Objective: To investigate the agreement between lower limb volume measurements for the vertically oriented perometer and a tape measure method.
Design: Between-methods agreement and test-retest reliability study.
Setting: University setting. Participants: Thirty university staff and students were recruited using convenience sampling with no participant drop-outs.
Interventions: All participants' dominant lower limb volumes were measured using the vertically oriented perometer and a tape measure method.
Main outcome measures: The Bland-Altman difference plot was reported for determining the bias between the two methods and its 95% confidence interval. Test-retest reliability and the measurement error for the perometer method were determined using the ICC(2,1) model and within-subject standard deviation (sw) respectively.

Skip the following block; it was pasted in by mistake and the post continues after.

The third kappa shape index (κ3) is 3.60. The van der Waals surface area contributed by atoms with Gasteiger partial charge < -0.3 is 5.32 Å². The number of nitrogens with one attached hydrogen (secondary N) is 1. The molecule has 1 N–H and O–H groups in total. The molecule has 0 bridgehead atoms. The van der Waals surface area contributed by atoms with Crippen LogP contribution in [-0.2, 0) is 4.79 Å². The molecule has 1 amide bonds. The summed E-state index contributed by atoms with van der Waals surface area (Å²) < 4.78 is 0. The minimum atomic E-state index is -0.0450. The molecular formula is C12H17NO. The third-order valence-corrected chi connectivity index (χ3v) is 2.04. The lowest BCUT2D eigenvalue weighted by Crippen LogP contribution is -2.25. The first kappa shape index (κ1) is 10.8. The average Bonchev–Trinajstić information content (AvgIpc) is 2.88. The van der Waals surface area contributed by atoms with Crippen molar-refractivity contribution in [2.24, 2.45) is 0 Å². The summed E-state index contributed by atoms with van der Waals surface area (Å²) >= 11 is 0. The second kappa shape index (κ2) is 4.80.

Results: There was a lack of agreement between the tape measure and perometer method. The Bland-Altman difference plot showed that the tape measure method overestimated limb volume by 157ml compared to the perometer method. A 95% confidence interval of -834ml to 519ml was observed. The test-retest reliability of the perometer method was ICC(2,1)=0.99. The measurement error of the perometer method was clinically acceptable (sw=121ml).
Conclusions: There was a lack of agreement between the two methods investigated. Therefore the perometer and tape measure methods are not interchangeable. It is recommended that future validity and reliability studies for the vertically oriented perometer are conducted on clinical populations.
- lower extremity
- reliability and validity
ASJC Scopus subject areas
- Physical Therapy, Sports Therapy and Rehabilitation